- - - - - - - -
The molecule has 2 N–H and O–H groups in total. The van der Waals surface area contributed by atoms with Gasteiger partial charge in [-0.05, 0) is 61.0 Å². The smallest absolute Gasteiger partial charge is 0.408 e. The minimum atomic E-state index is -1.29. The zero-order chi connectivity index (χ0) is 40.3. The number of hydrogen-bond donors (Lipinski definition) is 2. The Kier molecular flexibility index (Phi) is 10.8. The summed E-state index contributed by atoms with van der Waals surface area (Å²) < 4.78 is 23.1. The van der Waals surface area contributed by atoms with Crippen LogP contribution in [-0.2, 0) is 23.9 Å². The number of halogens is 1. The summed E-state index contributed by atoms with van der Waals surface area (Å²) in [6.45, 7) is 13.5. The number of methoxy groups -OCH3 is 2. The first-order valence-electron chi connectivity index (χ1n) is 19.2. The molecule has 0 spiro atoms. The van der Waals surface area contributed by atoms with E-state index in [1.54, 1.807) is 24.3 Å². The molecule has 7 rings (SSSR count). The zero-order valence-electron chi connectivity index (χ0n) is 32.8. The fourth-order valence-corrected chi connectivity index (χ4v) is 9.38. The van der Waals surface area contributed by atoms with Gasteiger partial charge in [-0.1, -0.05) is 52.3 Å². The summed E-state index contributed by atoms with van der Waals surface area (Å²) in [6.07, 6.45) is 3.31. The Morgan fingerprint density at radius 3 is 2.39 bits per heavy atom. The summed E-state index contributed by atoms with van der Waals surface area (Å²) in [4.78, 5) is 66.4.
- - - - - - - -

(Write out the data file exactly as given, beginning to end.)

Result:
The molecule has 2 N–H and O–H groups in total. The van der Waals surface area contributed by atoms with Gasteiger partial charge in [-0.05, 0) is 61.0 Å². The smallest absolute Gasteiger partial charge is 0.408 e. The minimum atomic E-state index is -1.29. The zero-order chi connectivity index (χ0) is 40.3. The number of hydrogen-bond donors (Lipinski definition) is 2. The Kier molecular flexibility index (Phi) is 10.8. The summed E-state index contributed by atoms with van der Waals surface area (Å²) < 4.78 is 23.1. The van der Waals surface area contributed by atoms with Crippen LogP contribution in [-0.2, 0) is 23.9 Å². The number of halogens is 1. The summed E-state index contributed by atoms with van der Waals surface area (Å²) in [6.45, 7) is 13.5. The number of methoxy groups -OCH3 is 2. The first-order valence-electron chi connectivity index (χ1n) is 19.2. The molecule has 0 spiro atoms. The van der Waals surface area contributed by atoms with E-state index in [1.54, 1.807) is 24.3 Å². The molecule has 7 rings (SSSR count). The zero-order valence-electron chi connectivity index (χ0n) is 32.8. The fourth-order valence-corrected chi connectivity index (χ4v) is 9.38. The van der Waals surface area contributed by atoms with Gasteiger partial charge in [-0.1, -0.05) is 52.3 Å². The summed E-state index contributed by atoms with van der Waals surface area (Å²) in [6.07, 6.45) is 3.31. The Morgan fingerprint density at radius 3 is 2.39 bits per heavy atom. The summed E-state index contributed by atoms with van der Waals surface area (Å²) in [4.78, 5) is 66.4.